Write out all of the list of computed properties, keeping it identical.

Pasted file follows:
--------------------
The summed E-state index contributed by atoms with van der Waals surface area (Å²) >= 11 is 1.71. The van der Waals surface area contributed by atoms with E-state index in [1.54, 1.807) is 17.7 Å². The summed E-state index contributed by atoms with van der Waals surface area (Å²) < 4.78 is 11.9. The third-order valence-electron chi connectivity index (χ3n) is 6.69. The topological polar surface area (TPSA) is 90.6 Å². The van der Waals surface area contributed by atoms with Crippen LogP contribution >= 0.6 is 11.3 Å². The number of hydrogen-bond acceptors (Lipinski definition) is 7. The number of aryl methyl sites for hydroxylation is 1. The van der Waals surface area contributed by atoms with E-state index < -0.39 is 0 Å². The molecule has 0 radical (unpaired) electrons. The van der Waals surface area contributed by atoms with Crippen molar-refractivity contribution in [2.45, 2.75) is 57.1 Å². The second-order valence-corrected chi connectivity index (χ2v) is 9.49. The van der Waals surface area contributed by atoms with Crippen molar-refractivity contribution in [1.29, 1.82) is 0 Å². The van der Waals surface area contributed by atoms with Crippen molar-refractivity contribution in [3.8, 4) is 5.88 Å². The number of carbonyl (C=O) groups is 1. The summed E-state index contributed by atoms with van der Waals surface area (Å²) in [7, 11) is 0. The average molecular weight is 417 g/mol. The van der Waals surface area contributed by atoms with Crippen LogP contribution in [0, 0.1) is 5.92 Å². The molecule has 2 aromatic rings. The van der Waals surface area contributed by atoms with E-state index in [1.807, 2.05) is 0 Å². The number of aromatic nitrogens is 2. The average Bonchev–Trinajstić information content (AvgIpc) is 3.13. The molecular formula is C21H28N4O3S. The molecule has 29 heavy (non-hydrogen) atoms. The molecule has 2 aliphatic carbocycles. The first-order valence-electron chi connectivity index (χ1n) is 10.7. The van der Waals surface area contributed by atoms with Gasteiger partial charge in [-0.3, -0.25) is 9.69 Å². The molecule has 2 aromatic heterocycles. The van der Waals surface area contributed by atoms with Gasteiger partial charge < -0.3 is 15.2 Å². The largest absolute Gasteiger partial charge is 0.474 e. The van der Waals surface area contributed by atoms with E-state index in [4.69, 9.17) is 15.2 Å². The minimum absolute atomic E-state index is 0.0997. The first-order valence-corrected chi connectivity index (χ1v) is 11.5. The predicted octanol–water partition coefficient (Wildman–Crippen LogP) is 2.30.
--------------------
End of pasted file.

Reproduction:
The summed E-state index contributed by atoms with van der Waals surface area (Å²) >= 11 is 1.71. The van der Waals surface area contributed by atoms with E-state index in [1.54, 1.807) is 17.7 Å². The summed E-state index contributed by atoms with van der Waals surface area (Å²) < 4.78 is 11.9. The third-order valence-electron chi connectivity index (χ3n) is 6.69. The topological polar surface area (TPSA) is 90.6 Å². The van der Waals surface area contributed by atoms with Crippen LogP contribution >= 0.6 is 11.3 Å². The number of hydrogen-bond acceptors (Lipinski definition) is 7. The number of aryl methyl sites for hydroxylation is 1. The van der Waals surface area contributed by atoms with E-state index < -0.39 is 0 Å². The molecule has 0 radical (unpaired) electrons. The van der Waals surface area contributed by atoms with Crippen molar-refractivity contribution in [2.45, 2.75) is 57.1 Å². The second-order valence-corrected chi connectivity index (χ2v) is 9.49. The van der Waals surface area contributed by atoms with Crippen molar-refractivity contribution in [1.29, 1.82) is 0 Å². The van der Waals surface area contributed by atoms with Crippen molar-refractivity contribution in [3.8, 4) is 5.88 Å². The number of carbonyl (C=O) groups is 1. The summed E-state index contributed by atoms with van der Waals surface area (Å²) in [7, 11) is 0. The average molecular weight is 417 g/mol. The van der Waals surface area contributed by atoms with Crippen LogP contribution in [0, 0.1) is 5.92 Å². The molecule has 2 aromatic rings. The van der Waals surface area contributed by atoms with E-state index in [1.807, 2.05) is 0 Å². The number of aromatic nitrogens is 2. The average Bonchev–Trinajstić information content (AvgIpc) is 3.13. The molecular formula is C21H28N4O3S. The molecule has 29 heavy (non-hydrogen) atoms. The molecule has 2 aliphatic carbocycles. The first-order valence-electron chi connectivity index (χ1n) is 10.7. The van der Waals surface area contributed by atoms with Gasteiger partial charge in [-0.3, -0.25) is 9.69 Å². The molecule has 2 aromatic heterocycles. The van der Waals surface area contributed by atoms with Gasteiger partial charge < -0.3 is 15.2 Å². The largest absolute Gasteiger partial charge is 0.474 e. The van der Waals surface area contributed by atoms with E-state index in [4.69, 9.17) is 15.2 Å². The minimum absolute atomic E-state index is 0.0997. The first-order valence-corrected chi connectivity index (χ1v) is 11.5. The predicted octanol–water partition coefficient (Wildman–Crippen LogP) is 2.30.